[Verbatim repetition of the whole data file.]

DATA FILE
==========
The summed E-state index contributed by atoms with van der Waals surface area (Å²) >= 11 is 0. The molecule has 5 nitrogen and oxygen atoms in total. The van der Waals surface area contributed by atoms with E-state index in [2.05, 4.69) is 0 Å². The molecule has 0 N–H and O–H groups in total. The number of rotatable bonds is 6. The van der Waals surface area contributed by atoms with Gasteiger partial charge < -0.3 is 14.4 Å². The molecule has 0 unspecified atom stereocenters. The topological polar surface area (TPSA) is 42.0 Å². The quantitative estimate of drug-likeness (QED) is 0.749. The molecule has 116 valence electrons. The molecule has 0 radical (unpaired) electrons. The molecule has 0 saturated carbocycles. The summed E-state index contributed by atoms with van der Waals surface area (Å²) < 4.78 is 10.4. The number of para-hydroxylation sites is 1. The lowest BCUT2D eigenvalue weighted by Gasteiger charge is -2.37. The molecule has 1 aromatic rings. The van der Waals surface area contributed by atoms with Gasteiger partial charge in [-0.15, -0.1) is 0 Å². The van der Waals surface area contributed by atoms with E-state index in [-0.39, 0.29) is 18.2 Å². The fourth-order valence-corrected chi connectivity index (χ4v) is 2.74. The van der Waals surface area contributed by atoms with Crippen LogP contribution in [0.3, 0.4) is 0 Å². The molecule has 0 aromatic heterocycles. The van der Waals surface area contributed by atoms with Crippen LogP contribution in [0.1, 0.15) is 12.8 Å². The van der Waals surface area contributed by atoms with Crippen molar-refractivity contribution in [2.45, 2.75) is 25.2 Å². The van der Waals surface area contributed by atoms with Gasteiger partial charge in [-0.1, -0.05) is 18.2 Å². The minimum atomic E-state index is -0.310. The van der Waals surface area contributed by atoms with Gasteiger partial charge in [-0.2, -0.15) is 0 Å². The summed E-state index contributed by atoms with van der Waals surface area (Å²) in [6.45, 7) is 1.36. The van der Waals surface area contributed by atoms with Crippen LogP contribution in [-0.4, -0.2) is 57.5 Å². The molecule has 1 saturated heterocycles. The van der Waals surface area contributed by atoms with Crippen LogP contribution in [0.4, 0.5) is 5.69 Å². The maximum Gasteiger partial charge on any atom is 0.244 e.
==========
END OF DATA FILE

The summed E-state index contributed by atoms with van der Waals surface area (Å²) >= 11 is 0. The molecule has 5 nitrogen and oxygen atoms in total. The van der Waals surface area contributed by atoms with E-state index in [2.05, 4.69) is 0 Å². The molecule has 0 N–H and O–H groups in total. The number of rotatable bonds is 6. The van der Waals surface area contributed by atoms with Gasteiger partial charge < -0.3 is 14.4 Å². The molecule has 0 unspecified atom stereocenters. The topological polar surface area (TPSA) is 42.0 Å². The quantitative estimate of drug-likeness (QED) is 0.749. The molecule has 116 valence electrons. The molecule has 0 radical (unpaired) electrons. The molecule has 0 saturated carbocycles. The summed E-state index contributed by atoms with van der Waals surface area (Å²) < 4.78 is 10.4. The number of para-hydroxylation sites is 1. The lowest BCUT2D eigenvalue weighted by Gasteiger charge is -2.37. The molecule has 1 aromatic rings. The van der Waals surface area contributed by atoms with Gasteiger partial charge in [-0.15, -0.1) is 0 Å². The van der Waals surface area contributed by atoms with E-state index in [-0.39, 0.29) is 18.2 Å². The fourth-order valence-corrected chi connectivity index (χ4v) is 2.74. The van der Waals surface area contributed by atoms with Crippen LogP contribution in [0.3, 0.4) is 0 Å². The molecule has 0 aromatic heterocycles. The van der Waals surface area contributed by atoms with Crippen LogP contribution in [0.1, 0.15) is 12.8 Å². The van der Waals surface area contributed by atoms with Crippen molar-refractivity contribution in [2.45, 2.75) is 25.2 Å². The van der Waals surface area contributed by atoms with Gasteiger partial charge in [-0.1, -0.05) is 18.2 Å². The minimum atomic E-state index is -0.310. The van der Waals surface area contributed by atoms with Gasteiger partial charge in [-0.2, -0.15) is 0 Å². The summed E-state index contributed by atoms with van der Waals surface area (Å²) in [6.45, 7) is 1.36. The van der Waals surface area contributed by atoms with Crippen LogP contribution in [-0.4, -0.2) is 57.5 Å². The molecule has 1 saturated heterocycles. The van der Waals surface area contributed by atoms with Crippen LogP contribution in [0.4, 0.5) is 5.69 Å². The maximum Gasteiger partial charge on any atom is 0.244 e.